“A cool little guy” with a personality that draws people to him is how Cameile describes her 7-year-old son, Justin. But Justin, who has cerebral palsy, has communication challenges that make it harder for him to share his gregariousness. Working with the Speech-Language Pathology Department at Children’s Hospital of Philadelphia’s (CHOP’s) Center for Childhood Communication, he found an augmentative and alternative communication (AAC) system that lets him more easily share his thoughts with the world.
That ability became even more important a couple of years ago when Justin was preparing to start school and needed to feel confident communicating with a larger group of people.
Coordinated effort of CHOP and school therapists
His school, in conjunction with the speech-language pathologists at CHOP, completed trials with multiple AAC devices, eventually narrowing it down to an I-15 Tobii Dynavox eye gaze speech-generating device (SGD) and an Accent® 1400 SGD (Prentke Romich Company) to generate speech for him. Over the course of several weeks, he used the systems during instruction, speech therapy at school, and outpatient therapy at CHOP. Following that, he tried the devices at home for a few more weeks. The assessment process required good communication among all members of Justin’s care team.
The CHOP therapists “were consistently super easy to talk with,” says Cameile. “They routinely invited questions and made themselves available for questions in the clinic as well as via email. I often got answers of questions that I forgot to ask or didn't come to mind during a clinic session, right from the comfort of home.”
At first, a Tobii Dynavox eye gaze system was the preferred choice for Justin’s school therapist. But Justin was not comfortable with it and his athetoid (involuntary, writhing) movements made it difficult for him to maintain the steady gaze the device needs.
Finding his voice: I-15 and Accent 1400
Working together, CHOP speech therapist, Carolyn Hirshenhorn, MA, CCC-SLP, and the assistive technology team and speech therapist at Justin's school went back to the drawing board. Eventually they determined Justin could use his hands more efficiently than his eye gaze to access the Accent 1400 with a keyguard to access the touchscreen. He can use it to ask for things or simply talk to his friends, family and doctors.
“The Accent 1400 is perfect for Justin,” says Cameile. “He makes requests and says what he wants when he wants, so he feels free to use it as opposed to being forced to use it.”
The long road to CHOP
When Justin was born healthy at a highly rated hospital in Jamaica, his mother’s home country, Cameile had no inkling Justin would eventually need such high-tech equipment to communicate. She had a normal pregnancy and birth. When Justin was discharged to go home, the pediatrician who usually evaluated newborns was unavailable, so a general practitioner did a cursory exam and sent them home.
The next day, Cameile noticed Justin had a yellowish cast to his skin — and it worsened overnight. Concerned, she took him to the nearest children’s hospital, where he was diagnosed with extreme jaundice. He received a blood transfusion and approximately 10 days of light treatment. He was discharged without a diagnosis.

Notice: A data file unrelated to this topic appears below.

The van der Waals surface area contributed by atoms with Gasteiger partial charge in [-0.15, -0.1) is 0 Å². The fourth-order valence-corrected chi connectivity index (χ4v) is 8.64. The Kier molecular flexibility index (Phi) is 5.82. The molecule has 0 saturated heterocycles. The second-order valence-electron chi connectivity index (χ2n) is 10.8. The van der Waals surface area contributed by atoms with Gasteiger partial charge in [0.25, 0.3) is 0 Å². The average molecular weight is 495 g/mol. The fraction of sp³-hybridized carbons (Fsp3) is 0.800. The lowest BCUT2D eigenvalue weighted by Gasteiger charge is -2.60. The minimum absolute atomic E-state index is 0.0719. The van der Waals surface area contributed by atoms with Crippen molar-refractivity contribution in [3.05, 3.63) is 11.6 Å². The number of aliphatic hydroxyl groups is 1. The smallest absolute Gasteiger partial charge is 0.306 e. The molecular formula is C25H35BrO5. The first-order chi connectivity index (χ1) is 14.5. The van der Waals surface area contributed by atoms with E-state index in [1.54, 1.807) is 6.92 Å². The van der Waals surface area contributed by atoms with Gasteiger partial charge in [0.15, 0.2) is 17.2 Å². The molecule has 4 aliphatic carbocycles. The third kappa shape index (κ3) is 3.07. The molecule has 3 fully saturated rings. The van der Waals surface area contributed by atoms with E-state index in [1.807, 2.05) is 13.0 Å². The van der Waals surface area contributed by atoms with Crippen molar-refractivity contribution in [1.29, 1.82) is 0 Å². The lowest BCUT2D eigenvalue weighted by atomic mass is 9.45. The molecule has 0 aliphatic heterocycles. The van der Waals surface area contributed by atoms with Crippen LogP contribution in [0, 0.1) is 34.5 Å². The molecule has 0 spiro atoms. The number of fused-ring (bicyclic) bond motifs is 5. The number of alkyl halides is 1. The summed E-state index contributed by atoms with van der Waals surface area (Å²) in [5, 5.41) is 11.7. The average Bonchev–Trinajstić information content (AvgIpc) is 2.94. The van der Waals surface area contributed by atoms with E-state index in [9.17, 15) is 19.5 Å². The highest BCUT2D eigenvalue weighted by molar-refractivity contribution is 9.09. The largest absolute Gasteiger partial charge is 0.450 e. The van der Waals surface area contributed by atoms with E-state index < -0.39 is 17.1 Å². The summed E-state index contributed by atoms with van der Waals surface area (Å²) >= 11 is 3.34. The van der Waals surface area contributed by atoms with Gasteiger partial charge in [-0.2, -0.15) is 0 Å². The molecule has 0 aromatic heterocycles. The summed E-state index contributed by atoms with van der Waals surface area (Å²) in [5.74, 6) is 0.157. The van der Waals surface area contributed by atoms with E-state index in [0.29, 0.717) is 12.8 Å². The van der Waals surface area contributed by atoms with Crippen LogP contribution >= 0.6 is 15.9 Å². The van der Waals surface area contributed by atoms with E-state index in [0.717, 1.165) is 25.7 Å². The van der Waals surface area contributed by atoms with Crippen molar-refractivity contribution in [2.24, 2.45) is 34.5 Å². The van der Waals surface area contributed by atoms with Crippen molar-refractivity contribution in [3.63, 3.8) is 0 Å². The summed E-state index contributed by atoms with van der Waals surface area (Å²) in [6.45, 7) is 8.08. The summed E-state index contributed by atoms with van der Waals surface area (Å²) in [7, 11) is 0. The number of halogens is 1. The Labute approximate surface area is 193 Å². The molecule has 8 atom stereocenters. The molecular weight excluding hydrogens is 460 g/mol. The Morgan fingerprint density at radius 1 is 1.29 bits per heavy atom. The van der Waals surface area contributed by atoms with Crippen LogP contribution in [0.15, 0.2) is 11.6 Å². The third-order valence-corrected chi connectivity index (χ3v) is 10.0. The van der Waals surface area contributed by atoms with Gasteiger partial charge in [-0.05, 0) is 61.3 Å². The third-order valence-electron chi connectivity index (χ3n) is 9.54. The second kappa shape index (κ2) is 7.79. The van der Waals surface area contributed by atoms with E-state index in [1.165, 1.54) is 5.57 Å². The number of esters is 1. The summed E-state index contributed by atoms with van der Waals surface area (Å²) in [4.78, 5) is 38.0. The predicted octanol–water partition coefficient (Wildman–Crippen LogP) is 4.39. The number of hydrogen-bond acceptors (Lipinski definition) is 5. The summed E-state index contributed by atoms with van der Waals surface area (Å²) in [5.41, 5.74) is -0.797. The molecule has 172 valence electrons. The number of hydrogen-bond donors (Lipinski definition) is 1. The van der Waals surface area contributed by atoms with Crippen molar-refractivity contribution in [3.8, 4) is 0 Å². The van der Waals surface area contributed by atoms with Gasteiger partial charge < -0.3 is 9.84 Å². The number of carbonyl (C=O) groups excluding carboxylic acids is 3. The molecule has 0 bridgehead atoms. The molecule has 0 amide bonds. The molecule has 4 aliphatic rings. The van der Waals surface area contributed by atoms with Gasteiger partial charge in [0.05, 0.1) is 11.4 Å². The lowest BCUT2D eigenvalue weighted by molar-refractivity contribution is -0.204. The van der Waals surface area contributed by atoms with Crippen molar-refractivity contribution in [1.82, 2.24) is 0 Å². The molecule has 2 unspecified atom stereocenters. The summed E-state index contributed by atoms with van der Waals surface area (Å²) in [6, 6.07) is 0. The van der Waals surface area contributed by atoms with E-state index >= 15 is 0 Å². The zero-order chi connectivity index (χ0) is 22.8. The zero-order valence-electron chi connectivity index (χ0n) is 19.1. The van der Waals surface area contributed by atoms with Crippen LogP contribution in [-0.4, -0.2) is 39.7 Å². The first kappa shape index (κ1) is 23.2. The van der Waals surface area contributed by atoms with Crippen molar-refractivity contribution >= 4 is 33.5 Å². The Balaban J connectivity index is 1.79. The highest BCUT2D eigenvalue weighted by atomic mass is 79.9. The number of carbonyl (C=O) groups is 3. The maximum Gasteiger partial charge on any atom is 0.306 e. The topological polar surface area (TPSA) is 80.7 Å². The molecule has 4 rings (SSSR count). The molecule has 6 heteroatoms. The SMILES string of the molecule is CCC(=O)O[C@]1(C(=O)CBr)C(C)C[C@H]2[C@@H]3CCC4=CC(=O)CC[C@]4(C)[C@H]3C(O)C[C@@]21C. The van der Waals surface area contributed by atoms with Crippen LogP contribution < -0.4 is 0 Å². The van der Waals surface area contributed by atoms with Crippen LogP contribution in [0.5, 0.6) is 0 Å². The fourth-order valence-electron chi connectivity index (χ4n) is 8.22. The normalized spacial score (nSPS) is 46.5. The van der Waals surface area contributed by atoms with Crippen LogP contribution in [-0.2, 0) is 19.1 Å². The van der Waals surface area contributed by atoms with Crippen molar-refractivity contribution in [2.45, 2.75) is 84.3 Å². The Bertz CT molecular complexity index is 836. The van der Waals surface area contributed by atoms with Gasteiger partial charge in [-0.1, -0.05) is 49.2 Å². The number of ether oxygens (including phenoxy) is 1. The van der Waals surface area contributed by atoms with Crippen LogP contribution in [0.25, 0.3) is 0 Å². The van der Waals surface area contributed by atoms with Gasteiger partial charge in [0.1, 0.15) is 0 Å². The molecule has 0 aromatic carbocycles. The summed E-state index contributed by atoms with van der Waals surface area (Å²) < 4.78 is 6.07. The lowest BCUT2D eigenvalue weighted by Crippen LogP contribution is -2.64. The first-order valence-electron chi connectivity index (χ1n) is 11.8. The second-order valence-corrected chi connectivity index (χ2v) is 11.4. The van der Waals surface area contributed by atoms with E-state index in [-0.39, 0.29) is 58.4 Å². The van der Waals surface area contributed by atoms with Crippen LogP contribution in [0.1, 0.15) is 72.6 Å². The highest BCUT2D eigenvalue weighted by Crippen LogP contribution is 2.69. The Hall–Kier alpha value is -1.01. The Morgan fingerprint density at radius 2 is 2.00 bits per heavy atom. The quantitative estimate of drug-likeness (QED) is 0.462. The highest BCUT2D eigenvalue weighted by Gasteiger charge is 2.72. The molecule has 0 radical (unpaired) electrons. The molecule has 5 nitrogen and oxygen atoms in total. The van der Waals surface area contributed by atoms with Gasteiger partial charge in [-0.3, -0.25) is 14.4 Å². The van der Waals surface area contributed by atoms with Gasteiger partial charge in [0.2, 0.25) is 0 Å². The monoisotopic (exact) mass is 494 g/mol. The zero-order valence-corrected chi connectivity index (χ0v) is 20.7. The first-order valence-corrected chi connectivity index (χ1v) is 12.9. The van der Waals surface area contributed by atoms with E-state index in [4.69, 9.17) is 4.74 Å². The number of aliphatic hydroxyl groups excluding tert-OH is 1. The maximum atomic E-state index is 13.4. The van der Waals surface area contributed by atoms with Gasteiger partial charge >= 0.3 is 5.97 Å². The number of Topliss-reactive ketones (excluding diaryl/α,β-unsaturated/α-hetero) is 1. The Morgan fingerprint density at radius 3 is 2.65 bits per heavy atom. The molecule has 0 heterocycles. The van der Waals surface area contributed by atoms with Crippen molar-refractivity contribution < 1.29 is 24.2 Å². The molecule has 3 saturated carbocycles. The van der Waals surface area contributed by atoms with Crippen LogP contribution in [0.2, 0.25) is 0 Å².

Kernicterus led to quadriplegic cerebral palsy
The treatment had not been enough. By the time he was 6 months old, Justin was showing developmental delays. He was eventually diagnosed with kernicterus, a condition where prolonged exposure to high levels of bilirubin damages the brain.
As a result of kernicterus as an infant, Justin has quadriplegic cerebral palsy; he is unable to move the muscles in his body, especially his legs and arms, smoothly and uses a wheelchair to get around. He also has receptive and expressive language impairments, as well as a speech disorder, due to his muscle weakness, which make verbal communication a challenge.
Cameile wanted a second opinion. On the recommendation of a family member in the medical field, she and Justin, then 2 years old, traveled to Philadelphia and confirmed his diagnosis at Thomas Jefferson University Hospital. When Justin was 4, they were referred to CHOP for additional tests and therapies.
‘Family away from family’
Although far from home, Cameile is comfortable and confident she had found the doctors and therapists at Children’s Hospital who can help Justin reach his fullest potential.
“As a mother and parent, you kind of know who has your child's best interest at heart, and I knew CHOP did! CHOP has been a place where Justin and I have found a family away from family,” she says. “From the very first phone call to set up appointments for a clinic, I could tell we were about to begin a journey toward healing and maximum potential of rehabilitation.”
Justin’s primary physical symptom was extreme muscle weakness. Among other issues, it reduced his oral muscle control, making it difficult for him to express himself verbally.
Cameile often relied on interpreting his body language to understand what he wanted to say — and she did not always guess correctly, frustrating both of them. Over the years, Justin tried using a variety of AAC modalities, ranging from low-tech eye gaze boards to high-tech eye gaze devices to improve his ability to communicate.
His current speech-generating device, the Accent 1400, meets his needs for school and at home.
“Now, we make far fewer mistakes in figuring out what he needs,” she says. “It amuses him to use the device to correct me when I am way off. I enjoy that too because he is learning.”